Tag Archives: responses

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Reviewers wanted for Mrs. Hawking at WCSF!

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Categories: performance, supplemental, Tags: , ,

Are you the kind of person who thinks deeply about media, forms opinions, and wants to talk about them?

Do you write for a publication or platform that could provide a forum for an arts and culture review?

Do you have a space to reach people of the artistic, social, or most particularly, nerdy persuasion?

I’ve always believe that art should stand up to critique and analysis, and thoughtful examinations can generate interest and investment in a piece. So for our upcoming production of Mrs. Hawking at the Watch City Steampunk Festival, we’re putting out a call for anyone who would be interested in seeing the show and writing a review. 

We’re fortunate in that we have one reviewer having already agreed to come, but it would be great to have more perspectives and more voices out there. If we do well in your eyes, outside voices talking about us could be a great help, and if we don’t, it will be very useful information to know where we need to improve. Let us know you’ll be coming, and we’ll reserve you a seat. And afterward, let us know where we can find your writeup, so we can see how we did. 

So if you or anyone you know has a platform for the arts, steampunk, or general geekery, please come on out and give us the chance to impress you!

Mrs. Hawking by Phoebe Roberts will be performed on Saturday, May 9th at 2PM and 6PM at the Center for Digital Arts at 274 Moody Street, Waltham as part of the 2015 Watch City Steampunk Festival.

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What the Arisia production taught me about the Mrs. Hawking script

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Categories: development, mrs. hawking, performance, Tags: , , ,

One of my excellent writing mentors, science fiction and fantasy author Mark Edwards, said that in the scramble to get the play put together, I would forget that I actually wrote the script that I was trying to put up— that is, until the Wednesday before the opening, when it would hit me like a ton of bricks and I’d have to fight the urge to change everything at the last minute. Even when you’re at the point of the script development process where you’re actually staging it, as the writer you’ve still got to see what the new circumstances can teach you about the script so that everything that worked in theory still works when you get it to the point where it’s actually a living, breathing entity.

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Theater is meant to be an experience, so a script has to hold up under the pressure of physical realities, timing, and audience. It doesn’t matter how beautiful the written words are, what really matters is how they play with actors, properties, and effects. This can be a two-edged sword; on one hand, sometimes production can elevate a script, but even a beautiful script that doesn’t work in practice or is unengaging to watch isn’t good theater. So now that Mrs. Hawking has finally been produced, I have information about it is a play that I didn’t have before.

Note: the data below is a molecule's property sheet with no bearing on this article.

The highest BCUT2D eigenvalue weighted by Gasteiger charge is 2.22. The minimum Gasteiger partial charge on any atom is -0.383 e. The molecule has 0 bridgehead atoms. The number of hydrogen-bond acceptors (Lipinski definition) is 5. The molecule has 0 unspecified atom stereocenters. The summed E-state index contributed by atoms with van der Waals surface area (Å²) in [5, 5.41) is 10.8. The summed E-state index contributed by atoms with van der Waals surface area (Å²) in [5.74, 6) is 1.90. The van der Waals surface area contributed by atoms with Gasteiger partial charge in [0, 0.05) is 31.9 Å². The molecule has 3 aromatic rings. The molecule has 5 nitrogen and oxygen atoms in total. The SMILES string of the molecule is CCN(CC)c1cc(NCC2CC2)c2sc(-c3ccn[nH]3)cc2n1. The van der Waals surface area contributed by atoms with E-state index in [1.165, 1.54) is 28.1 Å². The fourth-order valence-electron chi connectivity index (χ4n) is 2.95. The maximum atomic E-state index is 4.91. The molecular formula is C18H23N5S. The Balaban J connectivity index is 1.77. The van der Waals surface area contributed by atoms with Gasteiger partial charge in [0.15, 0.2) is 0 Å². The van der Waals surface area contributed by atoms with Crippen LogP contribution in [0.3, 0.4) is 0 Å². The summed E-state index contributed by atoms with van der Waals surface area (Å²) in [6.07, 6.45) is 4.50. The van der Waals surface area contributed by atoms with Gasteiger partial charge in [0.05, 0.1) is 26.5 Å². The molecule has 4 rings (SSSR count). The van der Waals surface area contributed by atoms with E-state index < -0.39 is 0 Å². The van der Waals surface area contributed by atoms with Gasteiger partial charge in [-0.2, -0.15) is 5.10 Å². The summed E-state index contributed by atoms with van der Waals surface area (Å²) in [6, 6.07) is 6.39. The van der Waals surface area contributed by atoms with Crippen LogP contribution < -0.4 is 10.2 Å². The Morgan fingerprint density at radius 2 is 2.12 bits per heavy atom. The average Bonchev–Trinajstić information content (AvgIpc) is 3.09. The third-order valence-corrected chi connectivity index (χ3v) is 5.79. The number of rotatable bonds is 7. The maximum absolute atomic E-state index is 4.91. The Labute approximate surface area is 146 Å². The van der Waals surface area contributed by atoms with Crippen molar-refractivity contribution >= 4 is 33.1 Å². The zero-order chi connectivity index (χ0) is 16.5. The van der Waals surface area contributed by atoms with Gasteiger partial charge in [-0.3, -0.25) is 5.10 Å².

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Samantha LeVangie and Frances Kimpel rehearsing an exit by window. “Hawking out!”

First of all, I am pleased to say that the piece played very well. I tweaked it a bit before going into rehearsals– mostly wording choices, and details like making sure Mary only calls Nathaniel “Mr. Hawking” for the first part of the play –but made no major changes. In performance the dialogue sounded natural and in-character, the story moved at a nice clip, and the world seemed to draw the audience into it. Though Mrs. Hawking is not as funny as its sequel Vivat Regina, and a few of the jokes early on didn’t get laughs due to what I believe was the audience not having relaxed into it yet, by fifteen or so minutes in they were definitely audibly reacting. One of the biggest moments for them was after the combat scene in the climax, first when Mary goes up against a mook with her poker, then Mrs. Hawking takes out a second one with a head bash and a choke hold. That got a real round of applause! All credit for that goes to Arielle Kaplan, the fight choreographer, and of course actors Frances Kimpel, Samantha LeVangie, Bobby Imperato, and Andrew Prentice.

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Arielle Kaplan instructing Frances Kimpel on the proper way to strangle Bobby Imperato.

It ran, interestingly, a fair bit shorter than I expected it to, at an hour and fifteen minutes when I’d originally guessed an hour an a half. I guess I shouldn’t have been surprised, given the page count of the production script. After some thought, I actually don’t think this is a bad thing. The play moved along at a brisk pace, and as they say, it’s always better to leave them wanting more. Also that helped us get into and out of the performance space well within our time allotment, as the production ended before we’d originally expected it to.